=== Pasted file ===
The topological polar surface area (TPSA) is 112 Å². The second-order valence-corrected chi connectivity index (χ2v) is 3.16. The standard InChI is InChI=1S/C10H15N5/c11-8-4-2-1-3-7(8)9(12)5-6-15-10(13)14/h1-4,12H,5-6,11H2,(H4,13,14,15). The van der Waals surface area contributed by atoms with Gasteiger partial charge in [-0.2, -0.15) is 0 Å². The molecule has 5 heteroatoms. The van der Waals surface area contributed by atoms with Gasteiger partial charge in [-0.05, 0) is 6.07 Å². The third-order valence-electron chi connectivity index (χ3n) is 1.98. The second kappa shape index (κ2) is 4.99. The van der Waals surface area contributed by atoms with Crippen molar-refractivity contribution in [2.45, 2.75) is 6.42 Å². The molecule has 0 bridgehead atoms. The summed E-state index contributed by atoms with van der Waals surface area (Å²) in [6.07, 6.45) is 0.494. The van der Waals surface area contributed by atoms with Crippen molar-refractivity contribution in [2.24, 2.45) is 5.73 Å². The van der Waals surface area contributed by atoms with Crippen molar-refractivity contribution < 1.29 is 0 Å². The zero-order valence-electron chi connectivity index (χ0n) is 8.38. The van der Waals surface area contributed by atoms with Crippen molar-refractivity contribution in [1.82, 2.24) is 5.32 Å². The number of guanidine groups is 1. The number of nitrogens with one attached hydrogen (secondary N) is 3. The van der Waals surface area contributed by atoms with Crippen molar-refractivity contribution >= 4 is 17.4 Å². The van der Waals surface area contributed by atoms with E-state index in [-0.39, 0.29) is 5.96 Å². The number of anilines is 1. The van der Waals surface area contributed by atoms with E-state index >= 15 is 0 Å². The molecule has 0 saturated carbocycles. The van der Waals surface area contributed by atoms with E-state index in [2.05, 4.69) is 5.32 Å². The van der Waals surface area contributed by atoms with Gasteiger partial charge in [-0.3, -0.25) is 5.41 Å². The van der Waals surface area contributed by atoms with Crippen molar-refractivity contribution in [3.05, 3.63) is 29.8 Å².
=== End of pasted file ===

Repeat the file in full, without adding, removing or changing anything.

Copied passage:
The topological polar surface area (TPSA) is 112 Å². The second-order valence-corrected chi connectivity index (χ2v) is 3.16. The standard InChI is InChI=1S/C10H15N5/c11-8-4-2-1-3-7(8)9(12)5-6-15-10(13)14/h1-4,12H,5-6,11H2,(H4,13,14,15). The van der Waals surface area contributed by atoms with Gasteiger partial charge in [-0.2, -0.15) is 0 Å². The molecule has 5 heteroatoms. The van der Waals surface area contributed by atoms with Gasteiger partial charge in [-0.05, 0) is 6.07 Å². The third-order valence-electron chi connectivity index (χ3n) is 1.98. The second kappa shape index (κ2) is 4.99. The van der Waals surface area contributed by atoms with Crippen molar-refractivity contribution in [2.45, 2.75) is 6.42 Å². The molecule has 0 bridgehead atoms. The summed E-state index contributed by atoms with van der Waals surface area (Å²) in [6.07, 6.45) is 0.494. The van der Waals surface area contributed by atoms with Crippen molar-refractivity contribution in [2.24, 2.45) is 5.73 Å². The van der Waals surface area contributed by atoms with Crippen molar-refractivity contribution < 1.29 is 0 Å². The zero-order valence-electron chi connectivity index (χ0n) is 8.38. The van der Waals surface area contributed by atoms with Crippen molar-refractivity contribution in [1.82, 2.24) is 5.32 Å². The number of guanidine groups is 1. The number of nitrogens with one attached hydrogen (secondary N) is 3. The van der Waals surface area contributed by atoms with Crippen molar-refractivity contribution >= 4 is 17.4 Å². The van der Waals surface area contributed by atoms with E-state index in [-0.39, 0.29) is 5.96 Å². The number of anilines is 1. The van der Waals surface area contributed by atoms with E-state index >= 15 is 0 Å². The molecule has 0 saturated carbocycles. The van der Waals surface area contributed by atoms with E-state index in [2.05, 4.69) is 5.32 Å². The van der Waals surface area contributed by atoms with Gasteiger partial charge in [-0.3, -0.25) is 5.41 Å². The van der Waals surface area contributed by atoms with Crippen molar-refractivity contribution in [3.05, 3.63) is 29.8 Å².